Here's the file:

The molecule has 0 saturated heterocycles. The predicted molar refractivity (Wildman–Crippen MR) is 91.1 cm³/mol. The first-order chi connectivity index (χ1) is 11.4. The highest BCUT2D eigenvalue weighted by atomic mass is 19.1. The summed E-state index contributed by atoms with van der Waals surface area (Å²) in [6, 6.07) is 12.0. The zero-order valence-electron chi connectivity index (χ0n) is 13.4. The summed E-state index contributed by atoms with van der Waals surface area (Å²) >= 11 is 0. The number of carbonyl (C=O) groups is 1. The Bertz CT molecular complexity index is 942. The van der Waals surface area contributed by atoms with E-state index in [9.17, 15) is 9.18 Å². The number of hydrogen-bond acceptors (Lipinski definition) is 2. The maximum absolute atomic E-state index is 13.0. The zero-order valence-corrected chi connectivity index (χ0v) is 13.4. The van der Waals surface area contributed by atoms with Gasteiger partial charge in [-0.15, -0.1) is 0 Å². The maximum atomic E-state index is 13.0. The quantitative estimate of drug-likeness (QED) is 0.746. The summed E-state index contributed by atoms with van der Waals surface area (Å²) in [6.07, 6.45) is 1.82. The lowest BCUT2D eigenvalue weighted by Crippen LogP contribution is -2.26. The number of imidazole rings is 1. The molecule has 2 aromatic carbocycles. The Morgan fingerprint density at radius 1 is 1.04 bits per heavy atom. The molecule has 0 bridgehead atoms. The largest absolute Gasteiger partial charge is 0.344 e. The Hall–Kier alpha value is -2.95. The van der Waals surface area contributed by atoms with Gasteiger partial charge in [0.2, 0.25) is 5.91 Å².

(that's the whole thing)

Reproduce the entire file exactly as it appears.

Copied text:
The molecule has 0 saturated heterocycles. The predicted molar refractivity (Wildman–Crippen MR) is 91.1 cm³/mol. The first-order chi connectivity index (χ1) is 11.4. The highest BCUT2D eigenvalue weighted by atomic mass is 19.1. The summed E-state index contributed by atoms with van der Waals surface area (Å²) in [6, 6.07) is 12.0. The zero-order valence-electron chi connectivity index (χ0n) is 13.4. The summed E-state index contributed by atoms with van der Waals surface area (Å²) >= 11 is 0. The number of carbonyl (C=O) groups is 1. The Bertz CT molecular complexity index is 942. The van der Waals surface area contributed by atoms with E-state index in [9.17, 15) is 9.18 Å². The number of hydrogen-bond acceptors (Lipinski definition) is 2. The maximum absolute atomic E-state index is 13.0. The zero-order valence-corrected chi connectivity index (χ0v) is 13.4. The van der Waals surface area contributed by atoms with Gasteiger partial charge in [-0.15, -0.1) is 0 Å². The maximum atomic E-state index is 13.0. The quantitative estimate of drug-likeness (QED) is 0.746. The summed E-state index contributed by atoms with van der Waals surface area (Å²) in [6.07, 6.45) is 1.82. The lowest BCUT2D eigenvalue weighted by Crippen LogP contribution is -2.26. The number of imidazole rings is 1. The molecule has 2 aromatic carbocycles. The Morgan fingerprint density at radius 1 is 1.04 bits per heavy atom. The molecule has 0 bridgehead atoms. The largest absolute Gasteiger partial charge is 0.344 e. The Hall–Kier alpha value is -2.95. The van der Waals surface area contributed by atoms with Gasteiger partial charge in [0.2, 0.25) is 5.91 Å².